Re: [PrimeNumbers] An indirect primality test
- From: dkandadai <dkandadai@...>
> Let the large prime suspect have the shape of a quadraticSo x^2+x+1 or x^2+1?
> cyclotomic polynomial.
> Then a simple indirect test has theWell, given that after several pages of random nonsense that's an insult to the "post-graduate/research" moniker that the forum carries, I finally found a thread which indicates that you haven't got the faintest clue what constitutes a proof ('test' and 'heuristic' are about as diametrically opposed as you can get, for instance). Progressing to find the thread you refer to, I gave up after finding more of the same.
> steps: 1) program the failure functions (including the
> second order
> failure functions 2) check whether the suspect is covered
> by any of
> them. 3)if the result is negative the suspect is a prime
> number. (For
> details see heuristic and heuristic (contd) in
> Planetmath.org (forum-
> general questions PG/research). The logic is as follows: if
> the suspect
> is composite it should have satisfied one or more of the
> functions. In case this is not clear I will be only too
> happy to
> illustrate with an example.
Was there any reason you didn't simply reproduce your exposition here?
Not having seen your test, my guess is that is fundamentally flawed, and that you've only tested it on a small range of candidates. My 2nd guess is that when you do make the test clearer here, Dr. Broadhurst will be the first to find a counter-example.
- INDIRECT PRIMALITY TEST OF LARGE PRIME SUSPECTS WITH THE SHAPE OF QUADRATIC
For the sake of this post I will confine myself to numbers with the shape
x^2 + 1.
Preliminary remarks: 1) I am certain about this being a valid test.
2) This is not a probabality test;
3) I doubt whether it is a comparitively efficient test when the suspects
are very large. Members' opinions invited..
4)_ A property of polynomial functions: Let f(x) be a polynomial in x ( x
belongs to Z), Then f(x + k*f(x)) is congruent to 0 (mod f(x)).
Here k belongs to Z. This can be proved by Taylor's theorem.
At this stage I would prefer to use failure function terminology:
Definition of failure: A composite number
Definition of failure function ( in the present context). x = x_0 +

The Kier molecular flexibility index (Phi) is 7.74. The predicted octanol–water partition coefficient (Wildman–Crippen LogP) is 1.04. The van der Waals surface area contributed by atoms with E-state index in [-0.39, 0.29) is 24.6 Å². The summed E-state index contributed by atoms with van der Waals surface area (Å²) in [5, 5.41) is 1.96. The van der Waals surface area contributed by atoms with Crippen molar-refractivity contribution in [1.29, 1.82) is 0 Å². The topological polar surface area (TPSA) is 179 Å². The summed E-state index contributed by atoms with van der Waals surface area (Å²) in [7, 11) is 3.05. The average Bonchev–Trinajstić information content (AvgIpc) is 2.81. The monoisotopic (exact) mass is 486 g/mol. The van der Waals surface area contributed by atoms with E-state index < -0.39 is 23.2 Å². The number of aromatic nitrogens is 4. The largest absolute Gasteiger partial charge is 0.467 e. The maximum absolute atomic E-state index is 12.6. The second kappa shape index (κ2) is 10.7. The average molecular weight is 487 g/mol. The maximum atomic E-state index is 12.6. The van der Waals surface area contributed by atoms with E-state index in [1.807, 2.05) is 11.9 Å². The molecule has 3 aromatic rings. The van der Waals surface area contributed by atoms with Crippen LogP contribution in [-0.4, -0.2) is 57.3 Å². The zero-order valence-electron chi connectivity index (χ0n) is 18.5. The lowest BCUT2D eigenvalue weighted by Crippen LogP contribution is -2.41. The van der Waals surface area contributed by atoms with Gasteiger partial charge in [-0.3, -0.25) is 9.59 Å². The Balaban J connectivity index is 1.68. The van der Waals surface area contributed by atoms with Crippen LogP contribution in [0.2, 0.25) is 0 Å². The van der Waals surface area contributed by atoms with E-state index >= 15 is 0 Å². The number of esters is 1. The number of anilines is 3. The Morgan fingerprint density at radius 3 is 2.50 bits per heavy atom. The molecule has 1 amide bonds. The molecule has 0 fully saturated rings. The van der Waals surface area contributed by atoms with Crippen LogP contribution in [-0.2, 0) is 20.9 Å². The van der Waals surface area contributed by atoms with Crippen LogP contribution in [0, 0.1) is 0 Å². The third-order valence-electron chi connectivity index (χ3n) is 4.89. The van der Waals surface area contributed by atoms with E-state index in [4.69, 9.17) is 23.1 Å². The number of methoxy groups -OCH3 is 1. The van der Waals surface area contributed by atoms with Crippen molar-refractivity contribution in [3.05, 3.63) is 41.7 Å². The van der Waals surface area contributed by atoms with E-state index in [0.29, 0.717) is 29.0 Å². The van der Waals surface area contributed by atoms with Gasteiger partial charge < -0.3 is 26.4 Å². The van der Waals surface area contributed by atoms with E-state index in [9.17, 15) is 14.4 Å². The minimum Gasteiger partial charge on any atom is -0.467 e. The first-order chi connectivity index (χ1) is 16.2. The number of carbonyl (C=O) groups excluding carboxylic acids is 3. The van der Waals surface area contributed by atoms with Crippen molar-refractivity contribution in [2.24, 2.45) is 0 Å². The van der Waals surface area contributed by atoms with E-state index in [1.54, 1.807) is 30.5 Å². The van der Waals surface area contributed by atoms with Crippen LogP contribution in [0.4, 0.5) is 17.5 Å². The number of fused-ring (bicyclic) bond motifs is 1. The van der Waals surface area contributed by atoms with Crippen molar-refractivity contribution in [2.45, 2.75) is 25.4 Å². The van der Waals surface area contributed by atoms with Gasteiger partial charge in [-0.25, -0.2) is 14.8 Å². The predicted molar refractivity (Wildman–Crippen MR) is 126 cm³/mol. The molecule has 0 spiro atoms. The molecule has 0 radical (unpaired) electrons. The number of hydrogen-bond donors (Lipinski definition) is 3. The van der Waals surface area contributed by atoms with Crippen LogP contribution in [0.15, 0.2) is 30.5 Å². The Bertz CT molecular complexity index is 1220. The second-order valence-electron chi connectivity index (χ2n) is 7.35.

k*f(x_0)) =x_0 + k*(x_0^2+1) ; here x_0 is a specific value of x. This is
because x = (x_0 + k*f(x_0)) , when substituted in f(x), results in failures
(composites) exactly divisible by f(x_0).
Numerical illustration: Let x_0 = 4. f(x_0) = 4^2 + 1 = 17; x = 4 + k*17
generates values of x
such that f(x_0) is composite ( all multiples of 17).
Note: Whenever f(x) is composite each factor contributes a failure function.
An important observation: whenever a number with the shape of a quadratic
cyclotomic expression is composite, the relevant x MUST satisfy a prior
failure function. This is because a composite number with the shape of a
quadratic cyclotomic polynomial has one factor less than the relevant x.
Hence the indirect test consists of just generating values of x by the prior
failure functions and checking whether x_0
(where x_0^2 + 1 is the large prime suspect) is generated by one or more of
these failure functions.
A numerical illustration of the logic: 99994^2 + 1 is prime because 99994 is
not generated by any of the failure functions for 1 < x < 99994. On the
other hand 12^2 + 1 =145 is composite since 12 is generated by the f.f. x =
2 + 5*k.
It may be possible to write a program that programs the failure functions
and also checks whether a given x_0 is generated by these functions or not.
[Non-text portions of this message have been removed]
- --- In email@example.com, Devaraj Kandadai <dkandadai@...> wrote:
>why do you precise "large" here, but then you say :
> INDIRECT PRIMALITY TEST OF LARGE PRIME SUSPECTS
> WITH THE SHAPE OF QUADRATIC CYCLOTOMIC EXPRESSIONS
> 3) I doubt whether it is a comparitively efficient test when the?
> suspects are very large. Members' opinions invited..
> 4)_ A property of polynomial functions: Let f(x) be a polynomialNo need, this is trivial. since f(x) = 0 (mod f(x))
> in x ( x belongs to Z),
> Then f(x + k*f(x)) is congruent to 0 (mod f(x)).
> Here k belongs to Z. This can be proved by Taylor's theorem.
you can add any multiple of f(x) anywhere in an algebraic
expression without changing the value (mod f(x)).
Adding zero never changes anything (this is the definition of zero),
so why should it be different in Z/f(x)Z ?
> Definition of failure: A composite numberbut this definition does not cover all aspects of "failure"...
and it disagrees with http://en.wikipedia.org/wiki/Failure
(nice picture, b.t.w.)
> Definition of failure function (in the present context). x = x_0 +If something is divisible by f(x_0) this does not necessarily mean that it is composite.
> k*f(x_0)) =x_0 + k*(x_0^2+1) ; here x_0 is a specific value of x.
> This is because x = (x_0 + k*f(x_0)) , when substituted in f(x),
> results in failures (composites) exactly divisible by f(x_0).
(See below for an explanation.)
> Numerical illustration: Let x_0 = 4.aha... nice illustration of a failure !
> f(x_0) = 4^2 + 1 = 17;
> such that f(x_0) is composite
With this, I don't even need to give further explanations on my earlier statement.